Since this factual finding is fatal to the underpinnings of defendant's argument of common-law and statutory privileges, we refrain from discussing these arguments in further detail. The facts show that the City of Detroit instructed the defendant to remove a vehicle from a city lot located adjacent to 4818 Pennsylvania; the trial court found that the defendant removed a vehicle from a private lot located at 4826 Cooper. Contingent upon this factual determination which is not clearly erroneous, we affirm the legal conclusion that defendant wrongfully converted plaintiff's automobile. Gum v Fitzgerald, 80 Mich. App. 234, 238; 262 N.W.2d 924 (1977). Since conversion is an intentional tort, the defense of "good faith" is unavailing. Warren Tool Co v Stephenson, 11 Mich. App. 274, 299; 161 N.W.2d 133 (1968), Kearney v Clutton, 101 Mich. 106; 59 N.W. 419 (1894), Gibbons v Farwell, 63 Mich. 344, 349; 29 N.W. 855 (1886).
We find no error in the trial court's award of damages in the amount of $200. The measure of damages for the conversion of personal property is the value of the property at the time of the conversion, in the absence of any testimony establishing a peculiar value in the goods to the owner. Hudson v Enichen, 308 Mich. 79, 85; 13 N.W.2d 215 (1944). A purchaser of an automobile, or other personalty, is competent to give testimony regarding its value. Kavanagh v St Paul Fire Marine Ins Co, 244 Mich. 391, 394; 221 N.W. 119 (1928), Duma v Janni, 26 Mich. App. 445, 452; 182 N.W.2d 596 (1970).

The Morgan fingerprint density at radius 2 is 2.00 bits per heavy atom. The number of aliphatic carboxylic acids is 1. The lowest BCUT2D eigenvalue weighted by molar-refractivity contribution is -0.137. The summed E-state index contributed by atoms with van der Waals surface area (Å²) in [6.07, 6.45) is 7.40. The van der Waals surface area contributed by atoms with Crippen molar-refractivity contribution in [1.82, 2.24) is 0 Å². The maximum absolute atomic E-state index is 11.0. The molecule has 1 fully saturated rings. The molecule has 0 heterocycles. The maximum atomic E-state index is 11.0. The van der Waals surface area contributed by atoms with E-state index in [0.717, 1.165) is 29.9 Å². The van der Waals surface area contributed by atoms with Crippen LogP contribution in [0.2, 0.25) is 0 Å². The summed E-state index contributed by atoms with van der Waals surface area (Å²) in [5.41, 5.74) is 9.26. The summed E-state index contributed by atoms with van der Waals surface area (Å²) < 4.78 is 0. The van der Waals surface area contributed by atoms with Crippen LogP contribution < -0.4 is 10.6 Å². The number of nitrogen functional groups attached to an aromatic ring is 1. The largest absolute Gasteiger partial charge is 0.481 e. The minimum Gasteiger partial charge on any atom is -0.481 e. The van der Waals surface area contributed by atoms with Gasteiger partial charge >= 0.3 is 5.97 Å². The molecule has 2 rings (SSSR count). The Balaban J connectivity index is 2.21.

Mathematical precision in the assessment of damages is not required, where from the very nature of the circumstances precision is unattainable, particularly where the defendant's own act causes the imprecision. Godwin v Ace Iron Metal Co, 376 Mich. 360, 368; 137 N.W.2d 151 (1965). Public policy demands that, when damages are not susceptible of precise calculation because of an act of the wrongdoer, the risk of giving more than fair compensation be cast upon the wrongdoer. Id., 369. Also, see Purcell v Keegan, 359 Mich. 571, 576; 103 N.W.2d 494 (1960). Allison v Chandler, 11 Mich. 542, 553-554 (1863). Where the fact of liability is proven, difficulty in determining damages will not bar recovery. Troppi v Scarf, 31 Mich. App. 240, 260; 187 N.W.2d 511, lv den 385 Mich. 753 (1971). The Court must do the best with what is presented to it. Purcell, supra, 576.